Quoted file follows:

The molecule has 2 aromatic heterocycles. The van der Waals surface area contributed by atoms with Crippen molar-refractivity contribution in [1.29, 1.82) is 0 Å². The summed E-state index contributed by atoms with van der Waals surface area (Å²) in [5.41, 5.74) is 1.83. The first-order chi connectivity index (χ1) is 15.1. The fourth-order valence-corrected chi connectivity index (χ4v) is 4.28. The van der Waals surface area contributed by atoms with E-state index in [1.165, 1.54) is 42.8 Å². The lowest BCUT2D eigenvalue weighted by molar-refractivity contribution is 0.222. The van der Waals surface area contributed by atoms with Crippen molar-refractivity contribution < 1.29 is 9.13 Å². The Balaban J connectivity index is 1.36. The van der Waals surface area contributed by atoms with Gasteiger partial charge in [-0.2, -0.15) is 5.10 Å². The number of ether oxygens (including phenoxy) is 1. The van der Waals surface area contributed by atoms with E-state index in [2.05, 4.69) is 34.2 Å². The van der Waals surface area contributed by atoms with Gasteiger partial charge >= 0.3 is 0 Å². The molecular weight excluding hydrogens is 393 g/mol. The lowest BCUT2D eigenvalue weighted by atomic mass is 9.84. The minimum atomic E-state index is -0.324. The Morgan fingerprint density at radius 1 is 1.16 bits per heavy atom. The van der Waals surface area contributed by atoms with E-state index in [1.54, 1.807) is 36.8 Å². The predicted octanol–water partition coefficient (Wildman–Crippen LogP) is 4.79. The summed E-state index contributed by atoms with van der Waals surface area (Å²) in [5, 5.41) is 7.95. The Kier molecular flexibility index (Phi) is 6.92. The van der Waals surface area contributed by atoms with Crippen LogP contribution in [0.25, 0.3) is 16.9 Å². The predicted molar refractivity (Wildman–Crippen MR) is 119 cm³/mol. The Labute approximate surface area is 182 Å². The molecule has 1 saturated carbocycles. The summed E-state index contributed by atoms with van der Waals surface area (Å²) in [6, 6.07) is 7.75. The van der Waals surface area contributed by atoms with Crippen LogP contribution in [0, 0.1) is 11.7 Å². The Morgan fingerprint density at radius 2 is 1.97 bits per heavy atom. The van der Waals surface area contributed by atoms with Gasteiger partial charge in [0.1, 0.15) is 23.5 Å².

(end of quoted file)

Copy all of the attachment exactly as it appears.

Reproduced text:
The molecule has 2 aromatic heterocycles. The van der Waals surface area contributed by atoms with Crippen molar-refractivity contribution in [1.29, 1.82) is 0 Å². The summed E-state index contributed by atoms with van der Waals surface area (Å²) in [5.41, 5.74) is 1.83. The first-order chi connectivity index (χ1) is 15.1. The fourth-order valence-corrected chi connectivity index (χ4v) is 4.28. The van der Waals surface area contributed by atoms with E-state index in [1.165, 1.54) is 42.8 Å². The lowest BCUT2D eigenvalue weighted by molar-refractivity contribution is 0.222. The van der Waals surface area contributed by atoms with Crippen molar-refractivity contribution < 1.29 is 9.13 Å². The Balaban J connectivity index is 1.36. The van der Waals surface area contributed by atoms with Gasteiger partial charge in [-0.2, -0.15) is 5.10 Å². The number of ether oxygens (including phenoxy) is 1. The van der Waals surface area contributed by atoms with E-state index in [2.05, 4.69) is 34.2 Å². The van der Waals surface area contributed by atoms with Gasteiger partial charge >= 0.3 is 0 Å². The molecular weight excluding hydrogens is 393 g/mol. The lowest BCUT2D eigenvalue weighted by atomic mass is 9.84. The minimum atomic E-state index is -0.324. The Morgan fingerprint density at radius 1 is 1.16 bits per heavy atom. The van der Waals surface area contributed by atoms with E-state index in [1.54, 1.807) is 36.8 Å². The predicted octanol–water partition coefficient (Wildman–Crippen LogP) is 4.79. The summed E-state index contributed by atoms with van der Waals surface area (Å²) in [5, 5.41) is 7.95. The Kier molecular flexibility index (Phi) is 6.92. The van der Waals surface area contributed by atoms with Crippen LogP contribution in [0.25, 0.3) is 16.9 Å². The predicted molar refractivity (Wildman–Crippen MR) is 119 cm³/mol. The Labute approximate surface area is 182 Å². The molecule has 1 saturated carbocycles. The summed E-state index contributed by atoms with van der Waals surface area (Å²) in [6, 6.07) is 7.75. The van der Waals surface area contributed by atoms with Crippen LogP contribution in [0, 0.1) is 11.7 Å². The Morgan fingerprint density at radius 2 is 1.97 bits per heavy atom. The van der Waals surface area contributed by atoms with Gasteiger partial charge in [0.1, 0.15) is 23.5 Å².